Categorized | Environment, Sci-Tech, Volcano

Volcano Watch: How Thomas Jaggar’s vision became the Hawaiian Volcano Observatory

(Volcano Watch is a weekly article written by scientists at the U.S. Geological Survey’s Hawaiian Volcano Observatory.)

This graphic is the logo and motto of the Hawaiian Volcano Research Association, a private source of financial support for HVO for several decades.

This graphic is the logo and motto of the Hawaiian Volcano Research Association, a private source of financial support for HVO for several decades.

One hundred years ago, Frank Perret, world-famous volcanologist, was watching the lava lake action in Halemaumau Crater. Honolulu businessmen and scientists impressed by his observations met to discuss how to continue them and to make a permanent observatory at Kilauea’s summit a reality.

Two years earlier, when Thomas Jaggar first visited and hatched a plan for such a station, prominent Honolulu citizens pledged their support. But the total fell short of the amount required by Jaggar’s employer and sponsor, the Massachusetts Institute of Technology. Frank Perret’s work in 1911 removed any doubt about the utility and importance of continuous observation. The Honoluluans decided that it was time to act.

A group of 23 men, prominent in business and science, met on October 5, 1911, in Honolulu. On the table was Thomas Jaggar’s original 1909 proposal that asked for a commitment of $5,000 (more than $115,000 in 2011 dollars) per year for five years from Hawaii. The Territorial Governor attended, as well as representatives of the Inter-Island Steam Navigation Company, the Bishop Museum Trust, the Hawaii Promotion Committee (similar to the Hawaii Tourism Authority), the College of Hawaii, the Hilo Railroad, the Volcano House, and a long list of businesses and trusts.

“I believe,” said the Governor, “that the establishment of a permanent observatory is of intense economic as well as scientific importance to the world. By continuous observations it may be possible to predict volcanic and seismic disturbances all over the globe, with consequent saving of life and property. Then again the advantage to Hawaii from a publicity standpoint is considerable. If a national park is made at Kilauea and if scientists come here from all parts of the world to study the volcano, it will not be long before Hawaii is known to have the most interesting ‘tame’ volcano in the world.”

Those at the meeting were impressed by Perret’s scientific accomplishments, his continuous observations, and the results of the publicity surrounding Perret’s work. Scientific and geographic journals worldwide were carrying stories about his studies and adventures on the world’s volcanoes, including those in Hawaiʻi. It was so well advertised that, upon reaching the Volcano House, tourists first asked how to get to Halemaʻumaʻu and then asked if Perret would still be there.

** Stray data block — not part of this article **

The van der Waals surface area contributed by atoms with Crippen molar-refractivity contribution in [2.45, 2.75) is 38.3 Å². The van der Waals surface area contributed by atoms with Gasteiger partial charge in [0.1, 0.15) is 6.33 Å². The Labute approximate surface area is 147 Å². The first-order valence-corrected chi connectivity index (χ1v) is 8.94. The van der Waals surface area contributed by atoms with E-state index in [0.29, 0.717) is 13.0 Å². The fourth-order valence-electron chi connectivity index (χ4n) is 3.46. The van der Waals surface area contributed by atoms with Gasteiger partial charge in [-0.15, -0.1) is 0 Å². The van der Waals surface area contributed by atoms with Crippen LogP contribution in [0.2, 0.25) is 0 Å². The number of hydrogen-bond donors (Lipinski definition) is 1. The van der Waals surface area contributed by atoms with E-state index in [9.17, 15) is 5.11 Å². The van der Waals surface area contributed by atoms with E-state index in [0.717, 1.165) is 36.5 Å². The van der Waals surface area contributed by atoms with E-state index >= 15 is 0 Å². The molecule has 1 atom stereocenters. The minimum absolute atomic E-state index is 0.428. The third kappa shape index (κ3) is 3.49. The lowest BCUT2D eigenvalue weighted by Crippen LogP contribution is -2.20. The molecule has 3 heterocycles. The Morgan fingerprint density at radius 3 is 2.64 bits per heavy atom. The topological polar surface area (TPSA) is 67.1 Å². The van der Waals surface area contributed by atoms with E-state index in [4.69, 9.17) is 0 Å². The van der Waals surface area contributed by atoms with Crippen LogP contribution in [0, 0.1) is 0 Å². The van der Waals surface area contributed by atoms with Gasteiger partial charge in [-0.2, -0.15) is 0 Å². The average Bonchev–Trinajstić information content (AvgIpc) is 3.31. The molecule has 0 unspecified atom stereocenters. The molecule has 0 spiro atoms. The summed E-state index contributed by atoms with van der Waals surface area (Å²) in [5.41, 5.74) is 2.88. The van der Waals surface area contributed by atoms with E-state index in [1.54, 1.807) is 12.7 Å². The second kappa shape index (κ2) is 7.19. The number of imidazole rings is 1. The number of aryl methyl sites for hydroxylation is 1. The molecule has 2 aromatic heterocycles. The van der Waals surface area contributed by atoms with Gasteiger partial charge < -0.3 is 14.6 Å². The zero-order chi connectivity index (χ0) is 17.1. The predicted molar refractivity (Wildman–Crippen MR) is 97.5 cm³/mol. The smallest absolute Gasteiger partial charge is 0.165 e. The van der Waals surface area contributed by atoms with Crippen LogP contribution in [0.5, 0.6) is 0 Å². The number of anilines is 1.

At the meeting in October, one participant expressed worries about the effects of commercial sponsorship on a mostly scientific endeavor like a volcano observatory. “The blighting hand of commercialism” might interfere with scientific research. “Pele … is not so much interested in the promotion side of the question as the scientific.”

For both scientific and promotional advantages, a committee was founded on that day in early October. Its purpose was to raise the necessary funds and otherwise aid in the establishment of a permanent station at the rim of Halemaumau Crater to track the changes in the nearly continuously active lava lake there. The 1909 pledges were renewed, based on Perret’s successes and the long-awaited announcement that, after more than two years of delay, Professor Jaggar would return in January 1912 to continue the observations.

The committee was called the Hawaiian Volcano Research Association (HVRA), and it funded the daily operations of the Hawaiian Volcano Observatory from July 1, 1912, to February 15, 1919, when HVO’s operation was transferred to the Weather Bureau. Other than personal assistance to Perret and Jaggar by individuals such as Lorrin A. Thurston, and the donations by Hilo businesses for the construction of the HVO building (on the current site of the Volcano House Hotel), the contractual obligation of HVRA funds that started in July was the first regular financial support by a Hawaii entity. It was then that the effort truly became the “Hawaiian” Volcano Observatory.

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